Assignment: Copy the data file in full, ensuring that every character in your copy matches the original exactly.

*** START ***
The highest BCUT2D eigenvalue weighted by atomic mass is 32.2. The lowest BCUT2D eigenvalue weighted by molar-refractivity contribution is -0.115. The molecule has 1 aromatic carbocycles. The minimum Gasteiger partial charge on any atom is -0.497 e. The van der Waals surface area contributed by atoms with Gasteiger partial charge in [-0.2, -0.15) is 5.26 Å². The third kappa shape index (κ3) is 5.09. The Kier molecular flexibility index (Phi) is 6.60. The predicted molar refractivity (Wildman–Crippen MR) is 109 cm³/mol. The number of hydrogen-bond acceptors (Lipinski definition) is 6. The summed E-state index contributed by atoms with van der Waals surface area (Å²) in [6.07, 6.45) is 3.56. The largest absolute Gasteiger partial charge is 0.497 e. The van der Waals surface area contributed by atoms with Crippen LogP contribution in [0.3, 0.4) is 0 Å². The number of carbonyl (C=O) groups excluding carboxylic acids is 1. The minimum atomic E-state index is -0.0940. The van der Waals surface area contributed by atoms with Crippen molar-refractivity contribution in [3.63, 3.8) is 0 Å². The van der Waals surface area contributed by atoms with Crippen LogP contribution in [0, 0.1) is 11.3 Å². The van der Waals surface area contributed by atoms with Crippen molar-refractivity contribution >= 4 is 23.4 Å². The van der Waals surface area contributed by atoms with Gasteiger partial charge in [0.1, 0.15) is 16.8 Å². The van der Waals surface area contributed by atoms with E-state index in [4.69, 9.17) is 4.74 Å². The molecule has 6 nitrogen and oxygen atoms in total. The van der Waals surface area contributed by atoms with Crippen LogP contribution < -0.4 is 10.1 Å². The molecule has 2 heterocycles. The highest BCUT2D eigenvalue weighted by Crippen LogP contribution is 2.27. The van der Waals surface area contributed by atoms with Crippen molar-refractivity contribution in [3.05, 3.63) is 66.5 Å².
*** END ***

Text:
The highest BCUT2D eigenvalue weighted by atomic mass is 32.2. The lowest BCUT2D eigenvalue weighted by molar-refractivity contribution is -0.115. The molecule has 1 aromatic carbocycles. The minimum Gasteiger partial charge on any atom is -0.497 e. The van der Waals surface area contributed by atoms with Gasteiger partial charge in [-0.2, -0.15) is 5.26 Å². The third kappa shape index (κ3) is 5.09. The Kier molecular flexibility index (Phi) is 6.60. The predicted molar refractivity (Wildman–Crippen MR) is 109 cm³/mol. The number of hydrogen-bond acceptors (Lipinski definition) is 6. The summed E-state index contributed by atoms with van der Waals surface area (Å²) in [6.07, 6.45) is 3.56. The largest absolute Gasteiger partial charge is 0.497 e. The van der Waals surface area contributed by atoms with Crippen LogP contribution in [0.3, 0.4) is 0 Å². The number of carbonyl (C=O) groups excluding carboxylic acids is 1. The minimum atomic E-state index is -0.0940. The van der Waals surface area contributed by atoms with Crippen molar-refractivity contribution in [3.63, 3.8) is 0 Å². The van der Waals surface area contributed by atoms with Crippen LogP contribution in [0, 0.1) is 11.3 Å². The van der Waals surface area contributed by atoms with Crippen molar-refractivity contribution >= 4 is 23.4 Å². The van der Waals surface area contributed by atoms with Gasteiger partial charge in [0.1, 0.15) is 16.8 Å². The van der Waals surface area contributed by atoms with E-state index in [4.69, 9.17) is 4.74 Å². The molecule has 6 nitrogen and oxygen atoms in total. The van der Waals surface area contributed by atoms with Crippen LogP contribution < -0.4 is 10.1 Å². The molecule has 2 heterocycles. The highest BCUT2D eigenvalue weighted by Crippen LogP contribution is 2.27. The van der Waals surface area contributed by atoms with Crippen molar-refractivity contribution in [3.05, 3.63) is 66.5 Å².